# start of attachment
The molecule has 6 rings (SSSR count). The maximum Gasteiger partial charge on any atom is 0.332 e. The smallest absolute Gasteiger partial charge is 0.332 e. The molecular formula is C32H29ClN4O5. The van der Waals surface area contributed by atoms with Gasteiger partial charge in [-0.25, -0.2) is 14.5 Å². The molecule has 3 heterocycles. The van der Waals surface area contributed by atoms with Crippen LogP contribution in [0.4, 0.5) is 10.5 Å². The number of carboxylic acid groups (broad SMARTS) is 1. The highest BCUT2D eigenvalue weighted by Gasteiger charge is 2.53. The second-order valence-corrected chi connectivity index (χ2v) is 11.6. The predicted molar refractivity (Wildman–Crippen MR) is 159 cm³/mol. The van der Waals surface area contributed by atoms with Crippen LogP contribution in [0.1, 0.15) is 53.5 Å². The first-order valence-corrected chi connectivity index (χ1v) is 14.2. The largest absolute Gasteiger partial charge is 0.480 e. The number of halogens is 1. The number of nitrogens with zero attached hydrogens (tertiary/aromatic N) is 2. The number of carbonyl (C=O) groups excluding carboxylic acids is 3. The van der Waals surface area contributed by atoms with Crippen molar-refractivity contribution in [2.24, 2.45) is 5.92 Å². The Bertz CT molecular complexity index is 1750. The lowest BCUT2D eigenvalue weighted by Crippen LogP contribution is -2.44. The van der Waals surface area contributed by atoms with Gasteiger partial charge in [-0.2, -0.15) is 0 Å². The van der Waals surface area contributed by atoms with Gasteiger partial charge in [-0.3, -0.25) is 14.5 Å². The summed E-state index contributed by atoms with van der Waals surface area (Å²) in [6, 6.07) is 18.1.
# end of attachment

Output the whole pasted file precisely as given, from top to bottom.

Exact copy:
The molecule has 6 rings (SSSR count). The maximum Gasteiger partial charge on any atom is 0.332 e. The smallest absolute Gasteiger partial charge is 0.332 e. The molecular formula is C32H29ClN4O5. The van der Waals surface area contributed by atoms with Gasteiger partial charge in [-0.25, -0.2) is 14.5 Å². The molecule has 3 heterocycles. The van der Waals surface area contributed by atoms with Crippen LogP contribution in [0.4, 0.5) is 10.5 Å². The number of carboxylic acid groups (broad SMARTS) is 1. The highest BCUT2D eigenvalue weighted by Gasteiger charge is 2.53. The second-order valence-corrected chi connectivity index (χ2v) is 11.6. The predicted molar refractivity (Wildman–Crippen MR) is 159 cm³/mol. The van der Waals surface area contributed by atoms with Crippen LogP contribution in [0.1, 0.15) is 53.5 Å². The first-order valence-corrected chi connectivity index (χ1v) is 14.2. The largest absolute Gasteiger partial charge is 0.480 e. The number of halogens is 1. The number of nitrogens with zero attached hydrogens (tertiary/aromatic N) is 2. The number of carbonyl (C=O) groups excluding carboxylic acids is 3. The van der Waals surface area contributed by atoms with Crippen molar-refractivity contribution in [2.24, 2.45) is 5.92 Å². The Bertz CT molecular complexity index is 1750. The lowest BCUT2D eigenvalue weighted by Crippen LogP contribution is -2.44. The van der Waals surface area contributed by atoms with Gasteiger partial charge in [-0.2, -0.15) is 0 Å². The van der Waals surface area contributed by atoms with Gasteiger partial charge in [-0.3, -0.25) is 14.5 Å². The summed E-state index contributed by atoms with van der Waals surface area (Å²) in [6, 6.07) is 18.1.